72. 72.
    Barnes JN, Williams AJ, Tomson MJF, et al. Dihydrocodeine in renal failure: further evidence for an important role of the kidney in the handling of opioid drugs. BMJ 1985; 290: 740–2PubMedCrossRefGoogle Scholar
  73. 73.
    Mather LE, Tucker GT. Systemic availability of orally administered meperidine. Clin Pharmacol Ther 1976; 20: 535–40PubMedGoogle Scholar
  74. 74.
    Mather LE, Meffin PJ. Clinical pharmacokinetics of pethidine. Clin Pharmacokinet 1978; 3: 352–68PubMedCrossRefGoogle Scholar
  75. 75.
    Stambaugh JE, Wainer IW, Sanstead JK, et al. The clinical pharmacology of meperidine: comparison of routes of administration. J Clin Pharmacol 1976; 16: 245–56PubMedGoogle Scholar
  76. 76.
    Asatoor AM, London DR, Milne MD, et al. The excretion of pethidine and its derivatives. Br J Pharmacol 1963; 20: 285–98Google Scholar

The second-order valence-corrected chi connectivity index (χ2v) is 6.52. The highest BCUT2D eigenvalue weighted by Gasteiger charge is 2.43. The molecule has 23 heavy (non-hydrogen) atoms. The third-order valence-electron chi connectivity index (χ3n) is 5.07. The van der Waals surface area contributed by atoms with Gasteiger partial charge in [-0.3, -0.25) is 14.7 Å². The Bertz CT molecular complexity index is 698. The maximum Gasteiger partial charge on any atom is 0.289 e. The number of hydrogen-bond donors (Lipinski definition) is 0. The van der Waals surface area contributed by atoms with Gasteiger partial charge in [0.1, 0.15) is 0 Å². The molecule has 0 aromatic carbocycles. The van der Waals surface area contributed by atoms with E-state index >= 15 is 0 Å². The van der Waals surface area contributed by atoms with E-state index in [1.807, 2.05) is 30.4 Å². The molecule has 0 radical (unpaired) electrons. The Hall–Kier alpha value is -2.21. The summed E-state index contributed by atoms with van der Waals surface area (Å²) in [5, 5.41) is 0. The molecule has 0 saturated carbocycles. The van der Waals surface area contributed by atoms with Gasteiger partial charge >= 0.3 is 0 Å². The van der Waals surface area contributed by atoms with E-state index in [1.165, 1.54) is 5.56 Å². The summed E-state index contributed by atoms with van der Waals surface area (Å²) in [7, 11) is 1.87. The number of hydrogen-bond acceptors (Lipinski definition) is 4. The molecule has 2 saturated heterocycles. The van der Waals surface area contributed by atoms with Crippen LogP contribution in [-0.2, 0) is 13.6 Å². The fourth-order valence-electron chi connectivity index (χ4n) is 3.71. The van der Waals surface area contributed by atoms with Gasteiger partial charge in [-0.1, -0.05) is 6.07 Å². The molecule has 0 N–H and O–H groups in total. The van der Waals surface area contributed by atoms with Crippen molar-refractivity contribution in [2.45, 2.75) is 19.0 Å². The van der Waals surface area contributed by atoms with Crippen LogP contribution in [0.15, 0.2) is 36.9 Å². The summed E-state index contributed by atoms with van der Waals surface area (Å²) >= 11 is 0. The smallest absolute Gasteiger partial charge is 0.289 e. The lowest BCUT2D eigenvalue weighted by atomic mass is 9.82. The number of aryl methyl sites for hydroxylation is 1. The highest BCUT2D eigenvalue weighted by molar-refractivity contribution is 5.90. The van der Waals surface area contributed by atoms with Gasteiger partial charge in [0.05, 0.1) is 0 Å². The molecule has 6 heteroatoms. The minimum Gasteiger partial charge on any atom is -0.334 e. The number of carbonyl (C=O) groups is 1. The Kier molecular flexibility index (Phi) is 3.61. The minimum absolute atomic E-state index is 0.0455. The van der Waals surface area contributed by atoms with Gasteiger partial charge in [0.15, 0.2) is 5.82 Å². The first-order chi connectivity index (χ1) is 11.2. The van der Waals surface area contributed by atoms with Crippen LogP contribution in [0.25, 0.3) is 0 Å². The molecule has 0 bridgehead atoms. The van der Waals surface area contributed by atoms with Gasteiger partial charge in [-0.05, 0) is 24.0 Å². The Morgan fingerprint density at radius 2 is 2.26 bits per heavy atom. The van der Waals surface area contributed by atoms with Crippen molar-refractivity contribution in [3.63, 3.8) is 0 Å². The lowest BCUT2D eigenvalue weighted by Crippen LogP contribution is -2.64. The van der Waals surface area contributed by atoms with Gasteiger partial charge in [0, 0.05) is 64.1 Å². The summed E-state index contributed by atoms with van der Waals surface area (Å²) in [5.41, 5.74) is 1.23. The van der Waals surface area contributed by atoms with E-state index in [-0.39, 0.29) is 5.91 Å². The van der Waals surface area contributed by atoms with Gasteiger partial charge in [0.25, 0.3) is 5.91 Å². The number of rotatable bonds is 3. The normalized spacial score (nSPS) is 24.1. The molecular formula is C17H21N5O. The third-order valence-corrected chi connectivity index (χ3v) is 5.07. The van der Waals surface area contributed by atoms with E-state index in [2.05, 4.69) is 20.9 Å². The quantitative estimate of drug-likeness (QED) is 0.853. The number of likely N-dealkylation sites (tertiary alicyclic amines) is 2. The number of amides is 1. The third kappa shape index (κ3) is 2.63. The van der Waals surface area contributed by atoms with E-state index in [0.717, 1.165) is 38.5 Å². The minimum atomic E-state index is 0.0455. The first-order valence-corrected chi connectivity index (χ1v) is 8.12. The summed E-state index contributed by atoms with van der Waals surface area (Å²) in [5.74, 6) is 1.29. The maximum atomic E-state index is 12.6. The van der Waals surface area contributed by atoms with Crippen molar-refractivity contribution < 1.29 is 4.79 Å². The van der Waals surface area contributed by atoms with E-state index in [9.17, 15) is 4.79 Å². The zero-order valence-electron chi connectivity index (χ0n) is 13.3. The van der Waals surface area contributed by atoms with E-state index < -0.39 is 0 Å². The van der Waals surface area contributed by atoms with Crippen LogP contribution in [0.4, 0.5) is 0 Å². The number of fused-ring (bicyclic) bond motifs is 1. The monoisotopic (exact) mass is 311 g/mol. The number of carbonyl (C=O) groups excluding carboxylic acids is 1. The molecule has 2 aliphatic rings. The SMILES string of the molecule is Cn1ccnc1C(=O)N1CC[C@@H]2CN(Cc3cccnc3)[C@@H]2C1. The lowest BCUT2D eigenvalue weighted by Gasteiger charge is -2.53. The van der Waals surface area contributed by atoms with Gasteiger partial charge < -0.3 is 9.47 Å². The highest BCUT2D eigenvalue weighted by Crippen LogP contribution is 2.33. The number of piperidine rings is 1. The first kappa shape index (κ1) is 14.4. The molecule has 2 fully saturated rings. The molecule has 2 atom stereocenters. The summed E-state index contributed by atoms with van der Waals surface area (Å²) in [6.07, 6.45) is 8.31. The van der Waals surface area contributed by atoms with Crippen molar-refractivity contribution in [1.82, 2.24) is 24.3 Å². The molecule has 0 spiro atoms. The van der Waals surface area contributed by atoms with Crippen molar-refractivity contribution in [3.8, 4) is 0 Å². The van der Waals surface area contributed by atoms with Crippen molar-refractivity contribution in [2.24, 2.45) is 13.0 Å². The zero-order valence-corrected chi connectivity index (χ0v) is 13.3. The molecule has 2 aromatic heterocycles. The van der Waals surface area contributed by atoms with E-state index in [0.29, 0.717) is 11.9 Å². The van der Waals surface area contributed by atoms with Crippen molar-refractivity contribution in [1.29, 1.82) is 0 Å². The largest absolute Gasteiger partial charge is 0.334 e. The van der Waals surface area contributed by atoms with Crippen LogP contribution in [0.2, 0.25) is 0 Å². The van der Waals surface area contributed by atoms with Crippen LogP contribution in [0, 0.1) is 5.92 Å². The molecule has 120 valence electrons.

77. 77.
    Edwards DJ, Svensson CK, Visco JP, et al. Clinical pharmacokinetics of pethidine. Clin Pharmacokinet 1982; 7: 421–33PubMedCrossRefGoogle Scholar
  78. 78.
    Tang R, Shimomura SK, Rotblatt M. Meperidine-induced seizures in sickle cell patients. Hosp Formul 1980; 15: 764–72Google Scholar
  79. 79.
    Odar-Cederlof I, Boreus LO, Bondesson U, et al. Comparison of renal excretion of pethidine (meperidine) and its metabolites in old and young patients. Eur J Clin Pharmacol 1985; 28: 171–5PubMedCrossRefGoogle Scholar
  80. 80.
    Szeto HH, Inturrisi E, Houde E, et al. Accumulation of normeperidine, an active metabolite of meperidine, in patients with renal failure or cancer. Ann Intern Med 1977; 86: 738–41PubMedGoogle Scholar
  81. 81.
    Kaiko RF, Foley KM, Grabinski PY, et al. Central nervous system excitatory effects of meperidine in cancer patients. Ann Neurol 1982; 13: 180–5CrossRefGoogle Scholar
  82. 82.
    Jiraki K. Lethal effects of normeperidine. Am J Forensic Med Pathol 1992; 13(1): 42–3PubMedCrossRefGoogle Scholar
  83. 83.
    Inturrisi CE, Colburn WA, Verebely K, et al. Propoxyphene and norpropoxyphene kinetics after single and repeated doses of propoxyphene. Clin Pharmacol Ther 1982; 31: 157–67PubMedCrossRefGoogle Scholar
  84. 84.